The disclosed methods and systems, however appear not to be entirely satisfactory being either complicated, adapted for products with limited thickness, not entirely efficient for assuring a uniform temperature all throughout the treatment mass, and eventually conducting to unsuitable and easily perceivable oraganoleptic changes of the treated food product.
Moreover the products treated in accordance with the known methods may undergo significant weight reduction due to water evaporation and fat melting, which is generally commercially unprofitable.
The aim of the present invention is to obviate the above drawbacks by providing a method for sanitizing minced meat and a corresponding apparatus which allow to avoid organoleptic degradation, in particular a colour changing, a significant weight loss of the product, and ensure effective sanitization thereof in a relatively short time.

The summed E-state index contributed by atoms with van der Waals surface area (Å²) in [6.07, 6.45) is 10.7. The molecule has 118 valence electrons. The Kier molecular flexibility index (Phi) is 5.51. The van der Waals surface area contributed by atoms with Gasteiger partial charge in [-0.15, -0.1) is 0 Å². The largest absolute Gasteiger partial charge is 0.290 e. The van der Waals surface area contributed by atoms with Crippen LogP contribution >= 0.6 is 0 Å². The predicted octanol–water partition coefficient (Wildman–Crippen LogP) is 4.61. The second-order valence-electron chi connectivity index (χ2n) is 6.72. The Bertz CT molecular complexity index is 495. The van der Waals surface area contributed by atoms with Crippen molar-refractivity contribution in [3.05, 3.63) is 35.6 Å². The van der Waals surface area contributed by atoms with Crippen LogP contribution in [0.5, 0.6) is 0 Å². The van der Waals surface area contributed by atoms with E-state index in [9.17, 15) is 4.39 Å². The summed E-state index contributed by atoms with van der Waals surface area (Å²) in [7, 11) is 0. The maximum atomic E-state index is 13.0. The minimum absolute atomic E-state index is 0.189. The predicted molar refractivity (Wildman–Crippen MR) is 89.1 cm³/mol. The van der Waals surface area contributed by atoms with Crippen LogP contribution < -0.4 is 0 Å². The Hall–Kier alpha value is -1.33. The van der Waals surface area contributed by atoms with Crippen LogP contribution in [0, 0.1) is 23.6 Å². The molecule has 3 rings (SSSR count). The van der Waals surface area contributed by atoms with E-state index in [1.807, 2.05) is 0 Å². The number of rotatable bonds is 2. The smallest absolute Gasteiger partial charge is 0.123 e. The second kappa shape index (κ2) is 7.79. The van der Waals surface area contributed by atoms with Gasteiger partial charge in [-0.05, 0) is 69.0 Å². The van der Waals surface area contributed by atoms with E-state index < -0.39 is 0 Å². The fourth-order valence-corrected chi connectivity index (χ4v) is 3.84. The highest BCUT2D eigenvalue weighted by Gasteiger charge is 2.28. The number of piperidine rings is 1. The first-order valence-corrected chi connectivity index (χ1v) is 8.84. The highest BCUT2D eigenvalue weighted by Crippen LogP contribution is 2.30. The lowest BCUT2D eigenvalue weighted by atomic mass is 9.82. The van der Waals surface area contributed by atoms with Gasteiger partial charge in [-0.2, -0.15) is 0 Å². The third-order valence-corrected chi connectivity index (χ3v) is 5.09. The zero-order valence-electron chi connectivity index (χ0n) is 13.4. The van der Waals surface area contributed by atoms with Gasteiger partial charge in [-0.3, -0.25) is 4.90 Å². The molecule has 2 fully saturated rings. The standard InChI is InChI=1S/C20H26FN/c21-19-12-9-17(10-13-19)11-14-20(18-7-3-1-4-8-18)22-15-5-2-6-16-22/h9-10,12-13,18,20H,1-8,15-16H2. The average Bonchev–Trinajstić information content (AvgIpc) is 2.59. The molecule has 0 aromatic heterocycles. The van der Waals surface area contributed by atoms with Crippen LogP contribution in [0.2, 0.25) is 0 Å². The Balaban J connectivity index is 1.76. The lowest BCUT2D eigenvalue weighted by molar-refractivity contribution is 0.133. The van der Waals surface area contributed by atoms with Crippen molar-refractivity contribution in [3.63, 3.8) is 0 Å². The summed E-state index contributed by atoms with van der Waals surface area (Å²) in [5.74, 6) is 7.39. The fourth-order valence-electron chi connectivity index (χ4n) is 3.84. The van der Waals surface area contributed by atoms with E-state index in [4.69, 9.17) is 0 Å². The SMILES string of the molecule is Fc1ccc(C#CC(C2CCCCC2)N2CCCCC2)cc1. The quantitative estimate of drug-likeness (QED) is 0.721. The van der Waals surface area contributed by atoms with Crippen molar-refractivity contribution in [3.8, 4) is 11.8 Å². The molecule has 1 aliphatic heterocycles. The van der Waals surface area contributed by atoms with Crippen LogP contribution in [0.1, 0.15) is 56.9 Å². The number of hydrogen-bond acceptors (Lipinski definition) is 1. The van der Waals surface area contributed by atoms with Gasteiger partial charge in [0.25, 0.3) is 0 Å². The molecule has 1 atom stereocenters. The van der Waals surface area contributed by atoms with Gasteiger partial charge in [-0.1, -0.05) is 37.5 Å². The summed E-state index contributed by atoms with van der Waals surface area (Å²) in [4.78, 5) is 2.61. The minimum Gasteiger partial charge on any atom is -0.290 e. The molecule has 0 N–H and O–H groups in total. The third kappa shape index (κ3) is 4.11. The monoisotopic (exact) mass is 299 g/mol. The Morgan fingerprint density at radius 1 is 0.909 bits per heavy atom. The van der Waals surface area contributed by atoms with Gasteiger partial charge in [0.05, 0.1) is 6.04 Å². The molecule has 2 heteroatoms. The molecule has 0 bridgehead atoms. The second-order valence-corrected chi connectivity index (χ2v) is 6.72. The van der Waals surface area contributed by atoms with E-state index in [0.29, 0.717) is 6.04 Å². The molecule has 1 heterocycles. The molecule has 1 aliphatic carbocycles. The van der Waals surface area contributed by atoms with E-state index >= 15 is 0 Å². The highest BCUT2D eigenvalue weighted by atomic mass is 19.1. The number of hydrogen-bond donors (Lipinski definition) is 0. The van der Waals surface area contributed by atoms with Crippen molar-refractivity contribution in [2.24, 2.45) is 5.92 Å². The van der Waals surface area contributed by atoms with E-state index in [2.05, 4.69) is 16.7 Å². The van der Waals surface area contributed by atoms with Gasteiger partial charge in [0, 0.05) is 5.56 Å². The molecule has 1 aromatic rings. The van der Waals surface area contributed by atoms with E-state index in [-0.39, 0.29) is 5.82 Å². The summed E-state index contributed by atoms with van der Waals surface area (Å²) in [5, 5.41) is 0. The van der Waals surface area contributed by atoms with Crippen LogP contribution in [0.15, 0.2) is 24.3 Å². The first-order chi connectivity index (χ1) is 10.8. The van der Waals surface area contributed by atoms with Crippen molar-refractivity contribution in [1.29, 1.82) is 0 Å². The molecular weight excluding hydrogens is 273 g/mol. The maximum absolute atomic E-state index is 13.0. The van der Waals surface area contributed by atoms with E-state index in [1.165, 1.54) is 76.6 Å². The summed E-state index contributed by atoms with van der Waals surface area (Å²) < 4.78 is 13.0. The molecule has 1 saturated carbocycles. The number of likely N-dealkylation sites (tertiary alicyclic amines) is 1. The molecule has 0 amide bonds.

Within the scope of this aim, an object of the present invention is to achieve said aim with a method and an apparatus which are simple, relatively easy to provide in practice, highly safe and reliable in use, effective in operation and relatively modest in cost.
This aim and this object are achieved by a method, according to the invention, for sanitizing minced meat, comprising a quickly heating of the minced meat by microwave heating and hot air under a pressure increasing from atmospheric pressure to an overpressure which prevents liquid evaporation, a further heating of the minced meat by microwave heating up to a sterilization temperature and under constant overpressure for preventing liquid evaporation, and a cooling of the minced meat under a pressure gradually decreasing to the atmospheric pressure, wherein the sterilization temperature is below a threshold temperature at which the meat changes organoleptic characteristics with respect to the raw meat state thereof.